President Donald Trump's decision to join Prime Minister Narendra Modi at an Indian diaspora event next week in Houston, Texas, has raised hopes that trade differences between the two nations will be eased.
The White House on Monday confirmed Trump's presence at a gathering of Indian Americans -- an influential voter base in the U.S. -- on Sept. 22, where PM Modi is expected to address a 50,000-strong crowd.
A special gesture by @POTUS, signifying the special friendship between India and USA!— Narendra Modi (@narendramodi) September 16, 2019
Delighted that President @realDonaldTrump will join the community programme in Houston on the 22nd.
Looking forward to joining the Indian origin community in welcoming him at the programme.
Trade tensions between the U.S. and India have increased in recent months, after U.S. Trade Representative Robert Lighthizer canceled India's Generalized System of Preferences duty-free benefits and India hiked tariffs on 28 U.S. products. Still, signs there could be a limited trade deal during PM Modi's next visit have grown stronger after India agreed to step up U.S. energy import orders from the current $4 billion.
The 'Howdy Modi!' event in Texas will be the first stop in PM Modi's week-long U.S. trip. Apart from addressing the United Nations' Climate Action Summit in New York on September 23, PM Modi is scheduled to address the United Nations General Assembly on September 27. His address will come on the same day as Pakistani Prime Minister Imran Khan. He's expected to criticize India for not lifting movement and communications restrictions in Kashmir, imposed after Modi's government scrapped autonomy in the region that's a source of dispute between the nuclear neighbors. PM Modi is also expected to meet with CEOs of energy companies in Houston.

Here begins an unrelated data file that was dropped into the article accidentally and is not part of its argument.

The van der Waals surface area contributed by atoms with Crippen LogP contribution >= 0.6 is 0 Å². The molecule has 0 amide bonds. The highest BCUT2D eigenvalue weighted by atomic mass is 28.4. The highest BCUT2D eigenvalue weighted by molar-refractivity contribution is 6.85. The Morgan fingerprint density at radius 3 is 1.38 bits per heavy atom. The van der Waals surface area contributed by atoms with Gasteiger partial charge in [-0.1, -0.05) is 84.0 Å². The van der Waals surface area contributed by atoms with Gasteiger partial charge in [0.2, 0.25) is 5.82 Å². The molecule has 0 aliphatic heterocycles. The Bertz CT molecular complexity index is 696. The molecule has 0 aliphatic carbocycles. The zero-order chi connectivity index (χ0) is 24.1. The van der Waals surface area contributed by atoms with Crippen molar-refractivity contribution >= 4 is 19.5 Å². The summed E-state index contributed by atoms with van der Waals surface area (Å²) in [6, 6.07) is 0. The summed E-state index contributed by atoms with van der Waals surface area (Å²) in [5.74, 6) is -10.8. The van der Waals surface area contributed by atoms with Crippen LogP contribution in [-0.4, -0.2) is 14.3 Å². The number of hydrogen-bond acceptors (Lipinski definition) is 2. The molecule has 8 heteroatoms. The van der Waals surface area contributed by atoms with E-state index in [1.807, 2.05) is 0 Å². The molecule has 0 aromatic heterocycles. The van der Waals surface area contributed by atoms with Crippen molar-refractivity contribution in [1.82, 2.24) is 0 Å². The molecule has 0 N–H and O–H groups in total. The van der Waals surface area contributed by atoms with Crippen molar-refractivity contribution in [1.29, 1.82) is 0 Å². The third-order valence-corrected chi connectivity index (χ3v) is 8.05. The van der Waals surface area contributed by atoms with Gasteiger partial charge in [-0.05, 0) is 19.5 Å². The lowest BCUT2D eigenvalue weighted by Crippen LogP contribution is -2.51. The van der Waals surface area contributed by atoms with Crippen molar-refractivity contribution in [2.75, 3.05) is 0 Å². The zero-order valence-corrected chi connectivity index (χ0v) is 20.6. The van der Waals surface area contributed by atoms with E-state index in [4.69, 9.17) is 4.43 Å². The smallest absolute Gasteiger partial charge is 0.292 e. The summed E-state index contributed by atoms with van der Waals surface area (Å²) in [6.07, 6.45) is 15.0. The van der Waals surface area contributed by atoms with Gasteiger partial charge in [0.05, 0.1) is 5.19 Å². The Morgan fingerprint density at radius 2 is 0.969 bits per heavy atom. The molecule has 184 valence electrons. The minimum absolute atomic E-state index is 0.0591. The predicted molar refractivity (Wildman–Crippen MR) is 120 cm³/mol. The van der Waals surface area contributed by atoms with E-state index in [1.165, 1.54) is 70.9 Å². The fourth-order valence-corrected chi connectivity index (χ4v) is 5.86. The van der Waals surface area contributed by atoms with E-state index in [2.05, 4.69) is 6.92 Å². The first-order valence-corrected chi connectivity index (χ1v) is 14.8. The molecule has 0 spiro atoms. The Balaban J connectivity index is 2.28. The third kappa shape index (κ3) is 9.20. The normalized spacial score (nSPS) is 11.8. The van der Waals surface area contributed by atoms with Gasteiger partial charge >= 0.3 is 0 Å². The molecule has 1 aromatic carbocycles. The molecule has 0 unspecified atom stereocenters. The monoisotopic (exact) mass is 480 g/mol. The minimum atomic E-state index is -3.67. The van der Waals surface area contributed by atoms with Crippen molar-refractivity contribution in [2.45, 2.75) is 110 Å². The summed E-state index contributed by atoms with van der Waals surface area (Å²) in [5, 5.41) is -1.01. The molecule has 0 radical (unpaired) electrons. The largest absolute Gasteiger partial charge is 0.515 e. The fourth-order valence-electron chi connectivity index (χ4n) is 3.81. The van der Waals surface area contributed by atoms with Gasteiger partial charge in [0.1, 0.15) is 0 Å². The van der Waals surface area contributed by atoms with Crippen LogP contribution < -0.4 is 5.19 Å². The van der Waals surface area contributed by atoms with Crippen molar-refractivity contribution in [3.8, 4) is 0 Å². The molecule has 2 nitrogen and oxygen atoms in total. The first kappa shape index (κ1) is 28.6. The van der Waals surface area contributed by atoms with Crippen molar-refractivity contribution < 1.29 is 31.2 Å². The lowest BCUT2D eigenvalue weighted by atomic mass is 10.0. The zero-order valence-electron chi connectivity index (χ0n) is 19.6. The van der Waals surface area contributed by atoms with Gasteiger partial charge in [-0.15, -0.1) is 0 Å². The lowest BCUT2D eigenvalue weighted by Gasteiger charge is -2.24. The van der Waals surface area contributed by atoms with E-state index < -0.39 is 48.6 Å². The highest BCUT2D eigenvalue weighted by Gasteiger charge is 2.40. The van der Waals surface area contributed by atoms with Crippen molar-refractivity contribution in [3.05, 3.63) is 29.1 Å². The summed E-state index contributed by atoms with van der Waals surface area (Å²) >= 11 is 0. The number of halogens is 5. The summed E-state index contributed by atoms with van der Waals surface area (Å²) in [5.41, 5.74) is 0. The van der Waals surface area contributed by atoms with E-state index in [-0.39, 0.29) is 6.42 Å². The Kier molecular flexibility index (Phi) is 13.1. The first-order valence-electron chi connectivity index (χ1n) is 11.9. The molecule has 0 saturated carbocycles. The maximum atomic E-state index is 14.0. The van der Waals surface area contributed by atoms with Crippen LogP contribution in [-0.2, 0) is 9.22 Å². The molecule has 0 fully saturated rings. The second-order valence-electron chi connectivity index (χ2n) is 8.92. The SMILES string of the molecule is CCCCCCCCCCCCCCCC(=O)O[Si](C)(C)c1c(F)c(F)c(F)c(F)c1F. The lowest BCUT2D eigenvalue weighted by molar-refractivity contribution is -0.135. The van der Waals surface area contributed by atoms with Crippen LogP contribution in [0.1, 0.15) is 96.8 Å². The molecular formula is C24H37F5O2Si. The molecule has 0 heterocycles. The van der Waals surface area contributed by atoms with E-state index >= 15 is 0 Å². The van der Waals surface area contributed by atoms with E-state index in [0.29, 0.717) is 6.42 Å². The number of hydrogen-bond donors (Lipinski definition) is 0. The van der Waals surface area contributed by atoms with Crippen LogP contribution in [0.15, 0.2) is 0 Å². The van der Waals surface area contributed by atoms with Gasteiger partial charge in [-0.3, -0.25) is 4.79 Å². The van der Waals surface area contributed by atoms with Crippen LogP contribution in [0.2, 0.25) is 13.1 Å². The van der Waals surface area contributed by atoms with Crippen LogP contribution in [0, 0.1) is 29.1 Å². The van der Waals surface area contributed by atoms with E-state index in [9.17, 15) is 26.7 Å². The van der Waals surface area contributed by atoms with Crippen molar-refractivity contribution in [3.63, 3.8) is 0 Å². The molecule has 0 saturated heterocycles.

The prime minister's office didn't respond to calls seeking comment.
The joint appearance at Houston during PM Modi's first U.S. visit after his landslide election victory in May could also benefit both leaders politically, according to analysts. Trump's presence could help PM Modi signal to his supporters that his floundering economic policies could benefit from backing from the world's largest economy. For Trump, the event could be an ideal platform to address affluent Indian American voters.
"In the upcoming 2020 elections, the Democrats are reportedly stepping up efforts to flip Red states like Texas. Traditionally, Indian Americans have leaned to voting for the Democrats," said Kashish Parpiani, fellow at the Observer Research Foundation. "But as political polarization grips both India and the U.S., the Indian American base in there is faced with a realignment of sorts - towards the sort of nationalism championed by the Modi dispensation back home."
Indians form about a fifth of 20 million Asian Americans and are often more educated and earn more than other immigrant groups, the Washington-based Pew Research Center found. About 65% of Indian Americans were Democrats or leaned toward the Democrats, according to a 2014 Pew Research paper.
PM Modi's earlier outings to address Indians in New York, London, Sydney and Toronto have evoked rock-star welcomes, with chanting crowds and song-and-dance shows in sold-out stadiums.
"In such a scenario, for Trump the nearly 270,000 strong Indian American base in Texas becomes a lucrative vote bank to vie for - by projecting himself and his administration to be champions of greater U.S. alignment with Modi's India," Parpiani said.
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